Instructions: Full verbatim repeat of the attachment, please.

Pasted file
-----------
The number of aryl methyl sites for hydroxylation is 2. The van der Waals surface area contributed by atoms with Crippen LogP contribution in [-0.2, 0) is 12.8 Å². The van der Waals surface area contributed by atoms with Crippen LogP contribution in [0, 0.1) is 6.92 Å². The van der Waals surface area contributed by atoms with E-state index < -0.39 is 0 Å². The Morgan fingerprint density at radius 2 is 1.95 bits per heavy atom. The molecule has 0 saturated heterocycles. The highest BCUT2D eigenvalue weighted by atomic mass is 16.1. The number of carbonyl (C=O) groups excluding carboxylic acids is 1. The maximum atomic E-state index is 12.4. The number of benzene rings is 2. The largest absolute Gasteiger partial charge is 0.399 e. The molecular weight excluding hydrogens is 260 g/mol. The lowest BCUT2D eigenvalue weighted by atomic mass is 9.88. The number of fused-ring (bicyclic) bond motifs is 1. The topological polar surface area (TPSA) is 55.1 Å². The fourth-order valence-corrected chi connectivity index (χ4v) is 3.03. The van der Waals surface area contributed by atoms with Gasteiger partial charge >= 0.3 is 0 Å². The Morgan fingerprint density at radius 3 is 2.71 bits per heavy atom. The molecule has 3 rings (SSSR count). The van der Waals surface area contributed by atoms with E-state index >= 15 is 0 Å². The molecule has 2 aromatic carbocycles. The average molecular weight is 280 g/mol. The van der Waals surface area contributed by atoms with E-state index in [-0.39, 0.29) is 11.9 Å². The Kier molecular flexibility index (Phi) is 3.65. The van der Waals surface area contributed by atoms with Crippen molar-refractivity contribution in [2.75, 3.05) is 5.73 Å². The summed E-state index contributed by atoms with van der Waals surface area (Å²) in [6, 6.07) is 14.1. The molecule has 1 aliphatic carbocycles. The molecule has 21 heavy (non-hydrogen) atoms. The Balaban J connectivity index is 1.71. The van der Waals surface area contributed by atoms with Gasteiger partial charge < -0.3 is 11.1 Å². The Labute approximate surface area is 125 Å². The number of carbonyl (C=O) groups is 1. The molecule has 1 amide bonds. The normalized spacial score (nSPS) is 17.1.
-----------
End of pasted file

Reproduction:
The number of aryl methyl sites for hydroxylation is 2. The van der Waals surface area contributed by atoms with Crippen LogP contribution in [-0.2, 0) is 12.8 Å². The van der Waals surface area contributed by atoms with Crippen LogP contribution in [0, 0.1) is 6.92 Å². The van der Waals surface area contributed by atoms with E-state index < -0.39 is 0 Å². The Morgan fingerprint density at radius 2 is 1.95 bits per heavy atom. The molecule has 0 saturated heterocycles. The highest BCUT2D eigenvalue weighted by atomic mass is 16.1. The number of carbonyl (C=O) groups excluding carboxylic acids is 1. The maximum atomic E-state index is 12.4. The number of benzene rings is 2. The largest absolute Gasteiger partial charge is 0.399 e. The molecular weight excluding hydrogens is 260 g/mol. The lowest BCUT2D eigenvalue weighted by atomic mass is 9.88. The number of fused-ring (bicyclic) bond motifs is 1. The topological polar surface area (TPSA) is 55.1 Å². The fourth-order valence-corrected chi connectivity index (χ4v) is 3.03. The van der Waals surface area contributed by atoms with Gasteiger partial charge >= 0.3 is 0 Å². The Morgan fingerprint density at radius 3 is 2.71 bits per heavy atom. The molecule has 3 rings (SSSR count). The van der Waals surface area contributed by atoms with E-state index >= 15 is 0 Å². The molecule has 2 aromatic carbocycles. The average molecular weight is 280 g/mol. The van der Waals surface area contributed by atoms with E-state index in [-0.39, 0.29) is 11.9 Å². The Kier molecular flexibility index (Phi) is 3.65. The van der Waals surface area contributed by atoms with Crippen molar-refractivity contribution in [2.75, 3.05) is 5.73 Å². The summed E-state index contributed by atoms with van der Waals surface area (Å²) in [6, 6.07) is 14.1. The molecule has 1 aliphatic carbocycles. The molecule has 21 heavy (non-hydrogen) atoms. The Balaban J connectivity index is 1.71. The van der Waals surface area contributed by atoms with Gasteiger partial charge < -0.3 is 11.1 Å². The Labute approximate surface area is 125 Å². The number of carbonyl (C=O) groups is 1. The molecule has 1 amide bonds. The normalized spacial score (nSPS) is 17.1.